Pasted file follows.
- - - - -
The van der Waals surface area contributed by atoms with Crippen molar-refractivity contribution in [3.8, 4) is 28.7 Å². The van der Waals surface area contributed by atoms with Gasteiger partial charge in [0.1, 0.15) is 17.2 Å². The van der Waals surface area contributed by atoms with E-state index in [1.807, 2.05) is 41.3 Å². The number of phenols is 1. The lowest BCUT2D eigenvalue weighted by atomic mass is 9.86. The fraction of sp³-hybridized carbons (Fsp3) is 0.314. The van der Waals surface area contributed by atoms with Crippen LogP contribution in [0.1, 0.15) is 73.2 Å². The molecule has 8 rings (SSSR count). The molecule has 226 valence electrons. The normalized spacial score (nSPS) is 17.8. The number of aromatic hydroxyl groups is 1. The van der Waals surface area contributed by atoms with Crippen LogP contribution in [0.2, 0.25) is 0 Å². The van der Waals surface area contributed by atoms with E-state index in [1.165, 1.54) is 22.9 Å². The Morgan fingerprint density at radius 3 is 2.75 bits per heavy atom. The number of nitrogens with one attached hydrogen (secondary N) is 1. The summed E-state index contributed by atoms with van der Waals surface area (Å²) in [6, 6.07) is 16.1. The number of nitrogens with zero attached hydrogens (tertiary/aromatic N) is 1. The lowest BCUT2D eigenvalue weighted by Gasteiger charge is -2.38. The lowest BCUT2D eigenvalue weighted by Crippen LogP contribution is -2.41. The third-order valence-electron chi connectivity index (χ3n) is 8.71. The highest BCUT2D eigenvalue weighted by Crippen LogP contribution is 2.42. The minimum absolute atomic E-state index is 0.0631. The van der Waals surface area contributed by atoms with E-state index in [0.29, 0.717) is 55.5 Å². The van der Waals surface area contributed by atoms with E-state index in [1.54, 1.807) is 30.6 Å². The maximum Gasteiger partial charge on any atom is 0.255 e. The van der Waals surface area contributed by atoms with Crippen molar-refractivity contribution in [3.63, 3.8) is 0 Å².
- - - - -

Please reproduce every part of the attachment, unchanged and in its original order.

The van der Waals surface area contributed by atoms with Crippen molar-refractivity contribution in [3.8, 4) is 28.7 Å². The van der Waals surface area contributed by atoms with Gasteiger partial charge in [0.1, 0.15) is 17.2 Å². The van der Waals surface area contributed by atoms with E-state index in [1.807, 2.05) is 41.3 Å². The number of phenols is 1. The lowest BCUT2D eigenvalue weighted by atomic mass is 9.86. The fraction of sp³-hybridized carbons (Fsp3) is 0.314. The van der Waals surface area contributed by atoms with Crippen LogP contribution in [0.1, 0.15) is 73.2 Å². The molecule has 8 rings (SSSR count). The molecule has 226 valence electrons. The normalized spacial score (nSPS) is 17.8. The number of aromatic hydroxyl groups is 1. The van der Waals surface area contributed by atoms with Crippen LogP contribution in [0.2, 0.25) is 0 Å². The van der Waals surface area contributed by atoms with E-state index in [1.165, 1.54) is 22.9 Å². The Morgan fingerprint density at radius 3 is 2.75 bits per heavy atom. The number of nitrogens with one attached hydrogen (secondary N) is 1. The summed E-state index contributed by atoms with van der Waals surface area (Å²) in [6, 6.07) is 16.1. The number of nitrogens with zero attached hydrogens (tertiary/aromatic N) is 1. The lowest BCUT2D eigenvalue weighted by Gasteiger charge is -2.38. The lowest BCUT2D eigenvalue weighted by Crippen LogP contribution is -2.41. The third-order valence-electron chi connectivity index (χ3n) is 8.71. The highest BCUT2D eigenvalue weighted by Crippen LogP contribution is 2.42. The minimum absolute atomic E-state index is 0.0631. The van der Waals surface area contributed by atoms with E-state index in [0.29, 0.717) is 55.5 Å². The van der Waals surface area contributed by atoms with E-state index in [1.54, 1.807) is 30.6 Å². The maximum Gasteiger partial charge on any atom is 0.255 e. The van der Waals surface area contributed by atoms with Crippen molar-refractivity contribution in [3.63, 3.8) is 0 Å².